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## What is the Time Constant?

The time constant – usually denoted by the Greek letter τ (tau) – is used in physics and engineering to characterize the response to a step input of a first-order, linear time-invariant (LTI) control system. The time constant is the main characteristic unit of a first-order LTI system.

The time constant is commonly used to characterize the response of an RLC circuit.

To do this, let us derive the time constant for an RC circuit, and the time constant for an RL circuit.

## Time Constant of an RC Circuit

Let us take a simple RC circuit, as shown below.

Let us assume the capacitor is initially uncharged and the switch S is closed at time t = 0. After closing the switch, electric current i(t) starts flowing through the circuit. Applying Kirchhoff Voltage Law in that single mesh circuit, we get,

Differentiating both sides with respect to time t, we get,

Integrating both sides we get,

Now, at t = 0, the capacitor behaves as a short circuit, so, just after closing the switch, the current through the circuit will be,

Now, putting this value in equation (I), we get,

Putting the value of k at equation (I), we get,

Now, if we put t = RC in the final expression of circuit current i(t), we get,

From the above mathematical expression, it is clear that RC is the time in second during which the current in a charging capacitor diminishes to 36.7 percent from its initial value. Initial value means current at the time of switching on the unchanged capacitor.

This term is quite significant in analyzing the behavior of capacitive as well as inductive circuits. This term is known as the **time constant**.

So **time constant** is the duration in seconds during which the current through a capacities circuit becomes 36.7 percent of its initial value. This is numerically equal to the product of resistance and capacitance value of the circuit. The time** constant** is normally denoted by τ (tau). So,

In a complex RC circuit, the **time constant** will be the equivalent resistance and capacitance of the circuit.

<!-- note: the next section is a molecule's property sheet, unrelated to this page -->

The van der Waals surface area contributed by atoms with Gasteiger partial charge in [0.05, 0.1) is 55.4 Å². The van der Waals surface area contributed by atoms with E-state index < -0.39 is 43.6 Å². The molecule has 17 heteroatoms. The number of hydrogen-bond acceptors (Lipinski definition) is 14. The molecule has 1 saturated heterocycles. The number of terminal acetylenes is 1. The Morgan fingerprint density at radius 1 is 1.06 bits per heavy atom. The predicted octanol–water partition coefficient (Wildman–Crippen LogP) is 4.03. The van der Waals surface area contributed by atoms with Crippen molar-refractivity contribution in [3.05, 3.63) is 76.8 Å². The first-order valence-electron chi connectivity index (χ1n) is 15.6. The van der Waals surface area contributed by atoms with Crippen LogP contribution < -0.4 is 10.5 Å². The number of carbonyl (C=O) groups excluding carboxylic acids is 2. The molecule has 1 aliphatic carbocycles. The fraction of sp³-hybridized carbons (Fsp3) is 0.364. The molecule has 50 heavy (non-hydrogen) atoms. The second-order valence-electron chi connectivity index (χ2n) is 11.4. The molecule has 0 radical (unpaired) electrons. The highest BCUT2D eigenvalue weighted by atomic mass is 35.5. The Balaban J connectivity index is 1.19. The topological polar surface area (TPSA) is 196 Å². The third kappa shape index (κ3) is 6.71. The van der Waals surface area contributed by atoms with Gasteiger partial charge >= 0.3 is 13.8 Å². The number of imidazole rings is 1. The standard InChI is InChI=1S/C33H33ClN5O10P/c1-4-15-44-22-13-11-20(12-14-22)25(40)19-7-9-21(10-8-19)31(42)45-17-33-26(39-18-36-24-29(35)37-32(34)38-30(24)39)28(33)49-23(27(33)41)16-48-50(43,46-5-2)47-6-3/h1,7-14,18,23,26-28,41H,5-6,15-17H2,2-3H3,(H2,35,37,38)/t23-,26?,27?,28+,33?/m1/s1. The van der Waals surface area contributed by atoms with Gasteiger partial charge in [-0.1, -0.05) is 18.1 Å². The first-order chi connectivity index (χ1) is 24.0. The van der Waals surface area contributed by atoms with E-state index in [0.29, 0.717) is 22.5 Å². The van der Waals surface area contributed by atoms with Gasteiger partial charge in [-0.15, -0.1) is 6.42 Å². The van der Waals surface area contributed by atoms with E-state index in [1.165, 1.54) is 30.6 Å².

Let us discuss the significance of the time constant in more detail. To do this, let us first plot current i(t).

At t = 0, the current through the capacitor circuit is

At t = RC, the current through the capacitor is

Let us consider another RC circuit.

Circuit equations using KVL of the above circuits are,

and

From (iii) and (v)

Differentiating both sides with respect to time t, we get,

Integrating both sides we get,

At t = 0,

The time constant of this circuit would be 2RC/3 sec. Now, the equivalent resistance of the circuit is,

The time constant of the circuit has become.

## Time Constant of an RL Circuit

Let us consider an example of a series RL circuit.

Applying Kirchhoff Voltage Law in the above circuit. We get,

The equation can also be solved Laplace Transformation technique. For that, we have to take Laplace Transformation of the equation at both sides,

Hence, in this equation.

Since the current just after the switch is on, the current through the inductor will be zero.

Now,

Taking inverse Laplace of the above equation, we get,

Now, if we put,

We get,

At the RL circuit, at time = L/R sec, the current becomes 63.3% of its final steady-state value. The L/R is known as the time constant of an LR circuit. Let us plot the current of the inductor circuit.

The time constant of an LR circuit is the ratio of inductance to the resistance of the circuit. Let us take another.

This circuit can be redrawn as,

So, the time constant of the circuit would be